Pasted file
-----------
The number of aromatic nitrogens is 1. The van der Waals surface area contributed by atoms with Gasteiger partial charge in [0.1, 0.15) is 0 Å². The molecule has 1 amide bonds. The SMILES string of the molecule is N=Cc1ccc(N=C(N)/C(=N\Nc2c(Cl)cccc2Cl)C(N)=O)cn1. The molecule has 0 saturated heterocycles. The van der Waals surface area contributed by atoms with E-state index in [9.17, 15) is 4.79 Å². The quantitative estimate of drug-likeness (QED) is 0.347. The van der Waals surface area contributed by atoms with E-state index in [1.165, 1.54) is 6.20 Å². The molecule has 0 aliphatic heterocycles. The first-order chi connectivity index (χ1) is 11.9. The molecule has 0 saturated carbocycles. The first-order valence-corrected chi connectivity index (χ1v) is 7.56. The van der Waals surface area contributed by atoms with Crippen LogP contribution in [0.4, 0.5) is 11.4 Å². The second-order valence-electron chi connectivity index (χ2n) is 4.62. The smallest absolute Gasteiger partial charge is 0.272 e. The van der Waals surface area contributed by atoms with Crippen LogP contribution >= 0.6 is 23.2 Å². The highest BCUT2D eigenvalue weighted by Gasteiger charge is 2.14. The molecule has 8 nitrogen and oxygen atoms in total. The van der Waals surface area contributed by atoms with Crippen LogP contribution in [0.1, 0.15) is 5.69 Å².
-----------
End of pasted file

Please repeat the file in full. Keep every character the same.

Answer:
The number of aromatic nitrogens is 1. The van der Waals surface area contributed by atoms with Gasteiger partial charge in [0.1, 0.15) is 0 Å². The molecule has 1 amide bonds. The SMILES string of the molecule is N=Cc1ccc(N=C(N)/C(=N\Nc2c(Cl)cccc2Cl)C(N)=O)cn1. The molecule has 0 saturated heterocycles. The van der Waals surface area contributed by atoms with E-state index in [9.17, 15) is 4.79 Å². The quantitative estimate of drug-likeness (QED) is 0.347. The van der Waals surface area contributed by atoms with E-state index in [1.165, 1.54) is 6.20 Å². The molecule has 0 aliphatic heterocycles. The first-order chi connectivity index (χ1) is 11.9. The molecule has 0 saturated carbocycles. The first-order valence-corrected chi connectivity index (χ1v) is 7.56. The van der Waals surface area contributed by atoms with Crippen LogP contribution in [0.4, 0.5) is 11.4 Å². The second-order valence-electron chi connectivity index (χ2n) is 4.62. The smallest absolute Gasteiger partial charge is 0.272 e. The van der Waals surface area contributed by atoms with Crippen LogP contribution >= 0.6 is 23.2 Å². The highest BCUT2D eigenvalue weighted by Gasteiger charge is 2.14. The molecule has 8 nitrogen and oxygen atoms in total. The van der Waals surface area contributed by atoms with Crippen LogP contribution in [0.1, 0.15) is 5.69 Å².